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Hoffmann, R. A wiki for the life sciences where authorship matters. Nature Genetics (2008)

Altered sensitivity to and clearance of propranolol in men of Chinese descent as compared with American whites.

To determine whether the pharmacokinetics and pharmacodynamics of beta-blockade differ among racial groups, we gave 10 men of Chinese descent and 10 American white men 10, 20, 40, and 80 mg of propranolol every eight hours; the dosages were given in random order, and each dose was given for one day. The degree of beta-blockade was measured as the reduction in the heart rate and blood pressure in the supine and upright positions and during treadmill exercise testing. The Chinese subjects had at least a twofold greater sensitivity to the beta-blocking effects of propranolol than the white subjects, as indicated by the mean (+/- SEM) plasma concentrations producing a 20 percent reduction in the heart rate in both the supine position (197 +/- 31 vs. 536 +/- 58 nmol per liter; P less than 0.05) and the upright position (131 +/- 27 vs. 343 +/- 39 nmol per liter; P less than 0.05) and after exercise testing (96 +/- 12 vs. 185 +/- 23 nmol per liter; P less than 0.05). In addition, the Chinese subjects had much greater sensitivity to the hypotensive effects of propranolol, as shown by the concentrations that reduced blood pressure by 10 percent in the supine position (73 +/- 5 vs. 748 +/- 7 nmol per liter; P less than 0.01) and in the upright position (89 +/- 5 vs. 401 +/- 6 nmol per liter; P less than 0.01). No difference in beta-receptor density or affinity of lymphocytes was found between the groups. The Chinese group had a 45 percent higher free fraction of propranolol in plasma, which may have contributed to the increased drug effect but cannot explain it entirely. This group metabolized propranolol more rapidly than the white group, which resulted in a 76 percent higher clearance of an oral dose (3740 +/- 737 vs. 2125 +/- 214 ml per minute; P less than 0.05) because of increased metabolism through multiple metabolic pathways. We conclude that Chinese men have greater sensitivity than white men to the effects of propranolol on heart rate and blood pressure. Decreased protein binding may be responsible in part, but most of the effect remains to be explained.[1]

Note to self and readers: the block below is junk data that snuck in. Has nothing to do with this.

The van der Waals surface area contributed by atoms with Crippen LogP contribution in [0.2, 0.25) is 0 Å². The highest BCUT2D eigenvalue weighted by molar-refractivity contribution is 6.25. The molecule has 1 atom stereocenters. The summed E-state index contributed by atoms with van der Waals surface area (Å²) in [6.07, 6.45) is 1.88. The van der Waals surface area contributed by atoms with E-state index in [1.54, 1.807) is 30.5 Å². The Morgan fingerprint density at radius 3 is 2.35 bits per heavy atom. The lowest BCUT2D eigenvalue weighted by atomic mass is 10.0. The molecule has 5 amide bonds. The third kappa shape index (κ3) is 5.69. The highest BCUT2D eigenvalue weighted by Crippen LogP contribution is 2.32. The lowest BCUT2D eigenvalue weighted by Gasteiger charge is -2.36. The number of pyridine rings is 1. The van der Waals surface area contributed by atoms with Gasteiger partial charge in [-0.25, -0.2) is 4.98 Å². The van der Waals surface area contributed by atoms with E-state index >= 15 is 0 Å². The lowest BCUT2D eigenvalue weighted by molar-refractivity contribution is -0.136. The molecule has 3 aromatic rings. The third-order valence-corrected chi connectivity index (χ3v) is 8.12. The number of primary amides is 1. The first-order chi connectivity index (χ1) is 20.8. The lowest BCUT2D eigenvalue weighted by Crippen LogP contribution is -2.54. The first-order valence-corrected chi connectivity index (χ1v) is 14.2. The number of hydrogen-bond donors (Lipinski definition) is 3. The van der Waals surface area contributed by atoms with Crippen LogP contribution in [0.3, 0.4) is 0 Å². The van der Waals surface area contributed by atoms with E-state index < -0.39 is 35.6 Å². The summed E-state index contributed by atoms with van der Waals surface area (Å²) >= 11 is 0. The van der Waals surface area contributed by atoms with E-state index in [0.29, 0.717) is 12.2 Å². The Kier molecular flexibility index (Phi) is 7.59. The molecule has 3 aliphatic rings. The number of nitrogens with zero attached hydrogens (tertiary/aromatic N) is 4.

1. Altered sensitivity to and clearance of propranolol in men of Chinese descent as compared with American whites. Zhou, H.H., Koshakji, R.P., Silberstein, D.J., Wilkinson, G.R., Wood, A.J. N. Engl. J. Med. (1989) [Pubmed]
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